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ART. I.Essay on the Necessity of Improving our National Foro
ces. By William Theobald Wolfe Tone, formerly Officer of Light Cavalry, Aid-de-camp in the French service, and Member
of the Legion of Honour. New York, 1819. THIS THIS is an exceedingly well written pamphlet, remarkable for
the eloquence with which the author has given expression to his views of a subject involving a momentous question of national policy. He has borne a part in the great military struggles of Europe, and aims at communicating for the benefit of this, his adopte ed country, the information which his experience abroad has enabled him to acquire.
Whether his views be sound or chimerical, we are equally indebted to him for the motive of his publication, and he supports his theory, it must be confessed, with very cogent and sensible arguments.
The object of the pamphlet is to show to the people of this country how false is the security in which they now repose, on the subject of the continuation of peace, and their ability to meet a war without preparation. It is a warning voice calling on us to behold the enormous military power of Great Britain, her immense resources and formidable preparations, her grasping ambition, and the probability of our being engaged in a second and more arduous conflict with her, and strenuously recommending active and exten sive preparations for such an event, by the increase of our fortifications, army, arsenals, and military schools.
It would be impossible for us to enter upon an examination of these topics without touching on questions that belong to party politics, with which we have nothing to do, and it is difficult even to approach such subjects without walking super ignes suppositos cineri doloso.' We shall therefore merely give a few extracts by way of recommending the work to the attention of our readers.
The author begins by considering the important change which a few years have wrought in the military strength and national poVOL. XIV,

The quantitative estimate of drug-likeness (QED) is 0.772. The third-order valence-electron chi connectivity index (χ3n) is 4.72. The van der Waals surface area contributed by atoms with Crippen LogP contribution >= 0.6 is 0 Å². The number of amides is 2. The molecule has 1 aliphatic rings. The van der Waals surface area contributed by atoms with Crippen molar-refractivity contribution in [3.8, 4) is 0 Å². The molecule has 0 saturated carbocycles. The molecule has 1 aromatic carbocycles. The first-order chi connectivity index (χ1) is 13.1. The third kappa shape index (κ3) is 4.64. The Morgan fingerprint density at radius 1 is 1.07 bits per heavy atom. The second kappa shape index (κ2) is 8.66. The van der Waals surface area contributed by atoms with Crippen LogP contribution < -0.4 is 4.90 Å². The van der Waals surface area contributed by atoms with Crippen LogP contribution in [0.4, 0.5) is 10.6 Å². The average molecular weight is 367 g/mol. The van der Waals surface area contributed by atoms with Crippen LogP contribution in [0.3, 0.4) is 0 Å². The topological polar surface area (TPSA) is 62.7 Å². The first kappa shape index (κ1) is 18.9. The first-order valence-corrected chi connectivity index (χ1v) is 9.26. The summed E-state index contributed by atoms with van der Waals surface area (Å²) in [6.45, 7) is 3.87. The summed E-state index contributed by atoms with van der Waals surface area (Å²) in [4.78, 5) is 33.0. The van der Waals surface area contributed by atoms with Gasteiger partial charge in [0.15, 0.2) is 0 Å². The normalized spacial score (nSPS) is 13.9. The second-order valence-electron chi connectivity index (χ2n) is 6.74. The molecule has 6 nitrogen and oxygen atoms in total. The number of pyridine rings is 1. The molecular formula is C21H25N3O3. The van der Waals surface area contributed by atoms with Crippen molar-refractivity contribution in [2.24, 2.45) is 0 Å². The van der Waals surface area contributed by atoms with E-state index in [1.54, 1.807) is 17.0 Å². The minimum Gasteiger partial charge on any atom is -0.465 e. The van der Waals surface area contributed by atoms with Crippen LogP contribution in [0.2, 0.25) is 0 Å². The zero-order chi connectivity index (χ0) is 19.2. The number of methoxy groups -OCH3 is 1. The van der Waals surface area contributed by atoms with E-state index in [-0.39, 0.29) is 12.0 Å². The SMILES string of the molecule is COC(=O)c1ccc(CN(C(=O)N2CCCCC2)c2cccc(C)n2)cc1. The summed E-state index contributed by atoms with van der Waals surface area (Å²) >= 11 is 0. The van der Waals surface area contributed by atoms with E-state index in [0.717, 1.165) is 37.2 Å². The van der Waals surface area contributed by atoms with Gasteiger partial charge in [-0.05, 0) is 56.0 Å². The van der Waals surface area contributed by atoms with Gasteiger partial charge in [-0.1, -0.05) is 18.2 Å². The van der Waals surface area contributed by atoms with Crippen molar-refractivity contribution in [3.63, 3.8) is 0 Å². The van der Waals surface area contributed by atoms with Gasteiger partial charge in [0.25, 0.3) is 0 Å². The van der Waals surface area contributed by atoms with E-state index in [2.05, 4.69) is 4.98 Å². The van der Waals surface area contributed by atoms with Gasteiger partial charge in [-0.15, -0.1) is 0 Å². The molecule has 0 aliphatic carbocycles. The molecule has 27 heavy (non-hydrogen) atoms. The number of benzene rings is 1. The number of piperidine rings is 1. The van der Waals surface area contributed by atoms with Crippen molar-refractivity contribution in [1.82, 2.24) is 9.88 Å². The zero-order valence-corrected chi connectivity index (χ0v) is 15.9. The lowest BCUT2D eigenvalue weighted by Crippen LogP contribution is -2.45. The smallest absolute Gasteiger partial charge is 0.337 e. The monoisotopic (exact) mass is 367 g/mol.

licy of Britain. And on this subject we are induced by the eloquence of his first chapter, to present it entire.
' A French engineer of distinguished talent, chevalier Dupin, has lately travelled through England to examine into the present state of her military establishments., The view which that atle of. ficer has given of her recent military improvements, and of the immense means of hostility collected in her arsenals, is calculated to inspire every reflecting mind with the most awful forebodings. However selfish her policy may have been, however offensive her pride, whatever evils she may have inflicted upon himself, or upon his country, still every friend of reason, justice, and liberty, must confess that the world owes incalculable benefits to England. Her constitution, however imperfect and overpraised, afforded the first model of a liberal government, sanctifying the individual rights and the individual independence of man. English principles, and English laws, laid the foundation of American freedom.' To see that country rapidly exchanging the character of a free nation for that of a military power, must strike even her greatest enemies with melancholy reflections.
• The causes of this unfortunate change are easily traced. When France, towards the conclusion of the last century, broke the shackles of a weak and vicious government, the jealous selfishness of England took the aların; some statesmen may have perceived and justly feared, that France, delivered from its feudal trammels, would soon have eclipsed England; the short-sighted and bigoted hatred of the common people did not look so far, and they were more honest in their open aversion. But the cry that France must be put down, and government strengthened for that purpose, was nearly universal. The generous voice of the few who sympathised with the cause of liberty in every part of the world, was drown. ed by the general clamour, and all opposition to government became unpopular. Europe was paid, was armed by England, and from the Caucasus to the pillars of Hercules, torn from her foundations and hurled upon France. Inexperienced in the formation and march of a free government, the French on their side were obliged to forego their attempts for establishing it on a firm and regular foundation; terror at such a universal attack forced them also to strengthen their executive, and the crimes of Robespierre and the jacobins, and the military reign of Napoleon, were thus brought, were even forced on by the efforts of England and continental Europe, to crush the rising liberties of France.